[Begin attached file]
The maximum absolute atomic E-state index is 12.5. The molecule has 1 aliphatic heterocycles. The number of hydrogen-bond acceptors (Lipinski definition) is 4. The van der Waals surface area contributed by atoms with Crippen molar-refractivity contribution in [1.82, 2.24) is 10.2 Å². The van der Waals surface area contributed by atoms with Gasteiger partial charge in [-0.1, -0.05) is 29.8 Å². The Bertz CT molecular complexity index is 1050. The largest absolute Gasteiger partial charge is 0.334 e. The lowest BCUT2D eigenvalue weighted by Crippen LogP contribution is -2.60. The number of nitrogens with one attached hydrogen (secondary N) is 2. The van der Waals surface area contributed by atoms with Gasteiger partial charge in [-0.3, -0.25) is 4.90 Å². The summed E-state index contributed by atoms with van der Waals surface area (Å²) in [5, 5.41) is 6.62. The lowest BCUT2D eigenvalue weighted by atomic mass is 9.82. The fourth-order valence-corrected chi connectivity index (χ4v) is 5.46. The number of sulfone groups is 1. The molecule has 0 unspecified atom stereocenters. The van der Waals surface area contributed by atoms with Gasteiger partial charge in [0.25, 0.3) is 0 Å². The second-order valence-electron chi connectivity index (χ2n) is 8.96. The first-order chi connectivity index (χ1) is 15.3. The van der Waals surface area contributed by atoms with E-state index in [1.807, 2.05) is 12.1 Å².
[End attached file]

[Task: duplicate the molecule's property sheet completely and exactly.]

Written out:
The maximum absolute atomic E-state index is 12.5. The molecule has 1 aliphatic heterocycles. The number of hydrogen-bond acceptors (Lipinski definition) is 4. The van der Waals surface area contributed by atoms with Crippen molar-refractivity contribution in [1.82, 2.24) is 10.2 Å². The van der Waals surface area contributed by atoms with Gasteiger partial charge in [-0.1, -0.05) is 29.8 Å². The Bertz CT molecular complexity index is 1050. The largest absolute Gasteiger partial charge is 0.334 e. The lowest BCUT2D eigenvalue weighted by Crippen LogP contribution is -2.60. The number of nitrogens with one attached hydrogen (secondary N) is 2. The van der Waals surface area contributed by atoms with Gasteiger partial charge in [-0.3, -0.25) is 4.90 Å². The summed E-state index contributed by atoms with van der Waals surface area (Å²) in [5, 5.41) is 6.62. The lowest BCUT2D eigenvalue weighted by atomic mass is 9.82. The fourth-order valence-corrected chi connectivity index (χ4v) is 5.46. The number of sulfone groups is 1. The molecule has 0 unspecified atom stereocenters. The van der Waals surface area contributed by atoms with Gasteiger partial charge in [0.25, 0.3) is 0 Å². The second-order valence-electron chi connectivity index (χ2n) is 8.96. The first-order chi connectivity index (χ1) is 15.3. The van der Waals surface area contributed by atoms with E-state index in [1.807, 2.05) is 12.1 Å².